When it comes to commercial walk-in coolers, thermometers are your first line of defense in making sure your Walk-In is functioning properly and holding its proper temperature. You can help to avoid food spoilage and excessive food waste by making sure your thermometer is calibrated correctly. Proper temperature also helps decrease the chances of food borne illnesses.
When thermometers are shipped out to their respective buyers they are often already calibrated to be within one degree of accuracy. Unfortunately, the hustle and bustle of being transported to their destination can cause calibration problems. It is best to check all new thermometers for accuracy once you receive them by using the guide below. In addition, if a thermometer is ever dropped it is wise to calibrate it again to ensure it is reading temperatures correctly. There is no strict regulation on how often you should calibrate your thermometer but we recommend setting a regular calibration schedule depending on how often your thermometer experiences large temperature changes. These changes may happen when your cooler gets an extensive cleaning or after a repair to your cooler is complete. If your cooler stores food items it is best to calibrate your thermometer quarterly, especially before any type of health inspections. Using the guide below will help you easily calibrate your thermometer so that it can continue to give you accurate readings.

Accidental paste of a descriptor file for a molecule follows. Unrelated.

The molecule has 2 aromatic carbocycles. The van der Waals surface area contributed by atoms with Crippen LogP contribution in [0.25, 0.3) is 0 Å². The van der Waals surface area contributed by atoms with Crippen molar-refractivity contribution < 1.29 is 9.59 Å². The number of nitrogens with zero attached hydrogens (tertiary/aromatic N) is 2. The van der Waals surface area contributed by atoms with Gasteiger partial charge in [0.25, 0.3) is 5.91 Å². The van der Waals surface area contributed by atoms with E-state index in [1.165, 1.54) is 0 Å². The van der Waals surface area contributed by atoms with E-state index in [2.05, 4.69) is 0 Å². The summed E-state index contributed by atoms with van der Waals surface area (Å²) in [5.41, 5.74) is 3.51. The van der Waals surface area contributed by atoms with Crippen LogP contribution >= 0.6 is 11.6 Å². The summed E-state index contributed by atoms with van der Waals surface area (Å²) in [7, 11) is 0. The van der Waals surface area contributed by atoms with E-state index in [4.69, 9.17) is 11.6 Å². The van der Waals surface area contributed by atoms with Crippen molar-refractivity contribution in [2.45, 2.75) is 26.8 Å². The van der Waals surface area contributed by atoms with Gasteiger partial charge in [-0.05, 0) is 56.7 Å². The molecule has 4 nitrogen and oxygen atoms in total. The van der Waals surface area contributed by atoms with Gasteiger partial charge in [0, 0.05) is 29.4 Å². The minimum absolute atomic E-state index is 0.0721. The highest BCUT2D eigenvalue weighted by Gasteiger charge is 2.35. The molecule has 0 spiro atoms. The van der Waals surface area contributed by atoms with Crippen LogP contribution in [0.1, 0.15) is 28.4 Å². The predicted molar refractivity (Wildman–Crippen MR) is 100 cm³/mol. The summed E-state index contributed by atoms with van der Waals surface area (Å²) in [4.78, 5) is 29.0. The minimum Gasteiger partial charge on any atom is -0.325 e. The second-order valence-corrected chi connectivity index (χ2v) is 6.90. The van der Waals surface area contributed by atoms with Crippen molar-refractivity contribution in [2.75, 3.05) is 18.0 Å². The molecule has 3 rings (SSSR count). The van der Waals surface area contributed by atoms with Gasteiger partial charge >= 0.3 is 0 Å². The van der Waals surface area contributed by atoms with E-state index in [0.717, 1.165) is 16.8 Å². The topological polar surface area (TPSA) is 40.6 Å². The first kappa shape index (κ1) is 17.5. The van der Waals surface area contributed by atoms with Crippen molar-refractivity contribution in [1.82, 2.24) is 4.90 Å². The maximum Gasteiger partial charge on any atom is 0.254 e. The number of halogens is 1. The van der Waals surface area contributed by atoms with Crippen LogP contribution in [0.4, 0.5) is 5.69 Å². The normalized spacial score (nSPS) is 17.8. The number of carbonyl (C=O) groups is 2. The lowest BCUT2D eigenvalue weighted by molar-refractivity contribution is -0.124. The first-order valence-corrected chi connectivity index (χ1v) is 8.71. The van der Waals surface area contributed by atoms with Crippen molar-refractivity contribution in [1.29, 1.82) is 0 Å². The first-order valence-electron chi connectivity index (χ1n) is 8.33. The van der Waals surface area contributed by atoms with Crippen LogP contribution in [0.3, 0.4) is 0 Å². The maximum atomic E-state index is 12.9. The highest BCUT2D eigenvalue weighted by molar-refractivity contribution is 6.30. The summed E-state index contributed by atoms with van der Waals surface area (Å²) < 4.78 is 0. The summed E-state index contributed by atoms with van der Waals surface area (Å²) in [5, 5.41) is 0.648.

USDA Guide To Calibrating Dial Thermometers:
1. FILL A LARGE GLASS WITH FINELY CRUSHED ICE.
2. ADD CLEAN TAP WATER TO THE TOP OF THE ICE AND STIR WELL.
3. IMMERSE THE PROBE OF YOUR THERMOMETER A MINIMUM OF 2 INCHES INTO THE MIXTURE, TOUCHING NEITHER THE SIDES NOR THE BOTTOM OF THE GLASS.
4. WAIT A MINIMUM OF 30 SECONDS BEFORE ADJUSTING.
5. WITHOUT REMOVING THE PROBE FROM THE ICE, HOLD THE ADJUSTING NUT UNDER THE HEAD OF THE THERMOMETER WITH A SUITABLE TOOL AND TURN THE HEAD SO THE POINTER READS 32 °F.
You can calibrate digital thermometers in a similar fashion to the steps above.
Some digital thermometers have a reset button or screw and this is what you will adjust in order to get a 32 °F reading when your thermometer is in ice water. Some people use a hot water method in order to calibrate their thermometer. This method can lead to inaccuracies when it comes to thermometers used in walk-in coolers because boiling point changes depending on altitude and because walk-in cooler thermometers are made to measure cold temperatures in the air. Using the boiling water temperature method of calibration inherently causes your thermometer to experience a large temperature change, which can lead to calibration problems. Because of this, it is best to use the ice water calibration method above.